Storytelling & Design

Local Video Project Takes the 'Choose Your Own Adventure' Path

A Portland designer dreams up a video character Frank Aberdean to celebrate retro cool—and user interactivity.

By Caitlin Feldman March 7, 2014

In Chapter 1 of Portland designer Mako Miyamoto’s Frank Aberdean—an evolving online video series following the exploits of a mute, skeleton-mask-wearing dude—it is New Years Eve, 1988, and Frank is just waking up. He gets out of bed already wearing his signature red leather jacket, and throws in an exercise tape in his VCR to start his morning constitutional. Things get weirder from there.

With pulsing '80s synths and slick cinematography, the video oozes cool­. It is an unabashed ode to pure style over content. Inspired by Reagan-vintage horror films, Frank’s tale will unravel over the coming months based on choices viewers can vote on. (At the end of the three and a half minute video for Chapter 1, viewers are asked to vote on an element of the next installment. In this case, it’s the choice between a Lambretta scooter and a Bronco—Frank’s vehicle—with the winner determining the direction of the plot.)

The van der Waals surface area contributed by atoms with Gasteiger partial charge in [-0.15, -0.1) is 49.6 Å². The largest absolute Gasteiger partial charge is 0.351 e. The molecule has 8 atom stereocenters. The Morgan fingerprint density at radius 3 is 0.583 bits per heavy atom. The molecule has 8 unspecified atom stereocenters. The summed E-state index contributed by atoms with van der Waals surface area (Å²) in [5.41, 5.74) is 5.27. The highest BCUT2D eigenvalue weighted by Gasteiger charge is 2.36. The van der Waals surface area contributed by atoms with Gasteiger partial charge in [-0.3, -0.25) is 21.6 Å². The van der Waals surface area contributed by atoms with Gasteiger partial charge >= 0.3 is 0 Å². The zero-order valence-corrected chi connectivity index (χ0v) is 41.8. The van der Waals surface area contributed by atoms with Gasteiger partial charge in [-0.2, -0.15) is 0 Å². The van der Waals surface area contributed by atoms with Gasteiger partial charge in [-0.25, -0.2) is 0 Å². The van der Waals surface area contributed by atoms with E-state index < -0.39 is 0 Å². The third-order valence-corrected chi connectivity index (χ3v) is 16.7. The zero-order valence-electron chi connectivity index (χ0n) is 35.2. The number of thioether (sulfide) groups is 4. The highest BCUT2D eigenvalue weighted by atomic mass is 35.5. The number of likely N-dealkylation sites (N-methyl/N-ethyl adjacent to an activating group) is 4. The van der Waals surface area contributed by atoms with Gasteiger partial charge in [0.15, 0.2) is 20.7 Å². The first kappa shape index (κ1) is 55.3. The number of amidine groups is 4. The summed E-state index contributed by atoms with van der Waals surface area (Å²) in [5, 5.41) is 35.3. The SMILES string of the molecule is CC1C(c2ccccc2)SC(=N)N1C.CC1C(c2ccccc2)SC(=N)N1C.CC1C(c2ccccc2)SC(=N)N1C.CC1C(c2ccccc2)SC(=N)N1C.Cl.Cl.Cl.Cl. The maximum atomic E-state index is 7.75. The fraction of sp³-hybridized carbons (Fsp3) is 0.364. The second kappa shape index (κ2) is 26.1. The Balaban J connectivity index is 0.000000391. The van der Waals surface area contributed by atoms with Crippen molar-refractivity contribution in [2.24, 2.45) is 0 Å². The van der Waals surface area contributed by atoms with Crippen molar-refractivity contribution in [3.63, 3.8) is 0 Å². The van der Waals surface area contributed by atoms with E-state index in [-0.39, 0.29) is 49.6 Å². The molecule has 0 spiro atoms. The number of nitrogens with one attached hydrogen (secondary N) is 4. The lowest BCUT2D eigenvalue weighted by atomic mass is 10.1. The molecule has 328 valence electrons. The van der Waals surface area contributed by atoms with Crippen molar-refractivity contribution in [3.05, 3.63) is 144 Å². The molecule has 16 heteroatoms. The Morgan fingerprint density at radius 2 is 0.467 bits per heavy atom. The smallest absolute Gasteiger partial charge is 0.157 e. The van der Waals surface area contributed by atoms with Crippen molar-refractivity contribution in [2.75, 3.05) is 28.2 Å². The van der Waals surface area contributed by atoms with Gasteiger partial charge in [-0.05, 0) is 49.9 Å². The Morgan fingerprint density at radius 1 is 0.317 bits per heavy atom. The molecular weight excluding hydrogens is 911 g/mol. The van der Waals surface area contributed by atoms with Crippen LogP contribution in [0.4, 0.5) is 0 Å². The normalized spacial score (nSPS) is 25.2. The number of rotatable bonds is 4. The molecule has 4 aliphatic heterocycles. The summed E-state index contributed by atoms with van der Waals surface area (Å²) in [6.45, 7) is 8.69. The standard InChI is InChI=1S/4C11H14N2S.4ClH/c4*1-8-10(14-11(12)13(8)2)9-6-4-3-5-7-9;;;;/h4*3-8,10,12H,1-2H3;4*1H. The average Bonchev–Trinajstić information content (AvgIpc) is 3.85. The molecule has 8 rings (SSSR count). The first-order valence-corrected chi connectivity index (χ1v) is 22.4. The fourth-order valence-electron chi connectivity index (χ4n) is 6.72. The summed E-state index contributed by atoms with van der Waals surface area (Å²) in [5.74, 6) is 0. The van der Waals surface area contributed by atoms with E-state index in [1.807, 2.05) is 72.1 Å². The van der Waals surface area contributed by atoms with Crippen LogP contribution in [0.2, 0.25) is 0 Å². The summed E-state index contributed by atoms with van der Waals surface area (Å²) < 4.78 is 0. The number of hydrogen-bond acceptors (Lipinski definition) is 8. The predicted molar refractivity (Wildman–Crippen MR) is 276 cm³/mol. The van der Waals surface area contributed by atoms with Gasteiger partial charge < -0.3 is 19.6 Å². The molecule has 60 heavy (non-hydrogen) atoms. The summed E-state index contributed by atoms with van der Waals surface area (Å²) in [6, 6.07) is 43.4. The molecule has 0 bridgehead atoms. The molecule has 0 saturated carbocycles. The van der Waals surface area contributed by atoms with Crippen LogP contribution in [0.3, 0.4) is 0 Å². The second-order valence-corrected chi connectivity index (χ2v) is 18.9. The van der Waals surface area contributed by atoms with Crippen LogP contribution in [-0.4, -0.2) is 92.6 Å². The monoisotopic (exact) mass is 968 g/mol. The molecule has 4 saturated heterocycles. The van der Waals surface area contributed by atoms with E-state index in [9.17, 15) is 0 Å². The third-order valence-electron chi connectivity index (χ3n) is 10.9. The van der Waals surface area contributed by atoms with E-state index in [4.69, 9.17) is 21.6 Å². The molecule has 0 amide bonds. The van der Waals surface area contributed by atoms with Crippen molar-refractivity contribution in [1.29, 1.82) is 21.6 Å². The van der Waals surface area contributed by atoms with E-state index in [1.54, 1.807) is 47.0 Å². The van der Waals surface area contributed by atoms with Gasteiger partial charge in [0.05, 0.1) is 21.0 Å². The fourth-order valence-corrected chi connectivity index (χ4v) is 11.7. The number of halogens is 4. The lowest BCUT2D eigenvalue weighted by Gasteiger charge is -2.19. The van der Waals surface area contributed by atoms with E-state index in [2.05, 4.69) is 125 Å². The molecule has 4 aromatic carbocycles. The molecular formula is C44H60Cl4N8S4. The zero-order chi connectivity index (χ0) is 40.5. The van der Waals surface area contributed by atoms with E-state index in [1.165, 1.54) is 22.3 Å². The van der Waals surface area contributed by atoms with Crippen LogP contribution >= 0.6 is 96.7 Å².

“I didn’t want to just be like ‘here,’” Miyamoto says. “I wanted some other way to engage people and have them become part of the storytelling and part of the character. I wanted them to see it evolve and have them be vested in the experience.”

As with Miyamoto’s photo project featuring surreal scenes centered on Wookiee masks, undertaken to better his photography skills, he created the character of Frank to hone his videography. But even as a side project (Miyamoto works full-time as an art director at ad agency Roundhouse, which we profiled last fall), this video series has required commitment. In the three months he spent actively developing the production, he invested five to six hours after work. For the six days of filming, the crew was at it for 12 hours a day.

About a dozen people worked together to bring the project to life, including another Roundhouse art director, PJ Portlock, who wrote the movie’s musical score. Since almost no dialogue is used in the episode, creating the right sound was absolutely essential.

“Frank is this really mysterious character,” Portlock said. “You don’t really know a whole lot about the backstory. A lot of it was about trying to create that sense of mystery.”

Frank’s creators are very secretive about what may or may not happen next, and wary side-glances occurred every time I asked a question about Frank’s future. Here’s what we know: a driving scene will occur in chapter 2, at some point in time we might see a cameo by another Neon Werewolf character, and “there will be blood.” So, if you’re keeping score, that narrows the direction down to…everything.

To claim a stake in Frank’s future, vote here.

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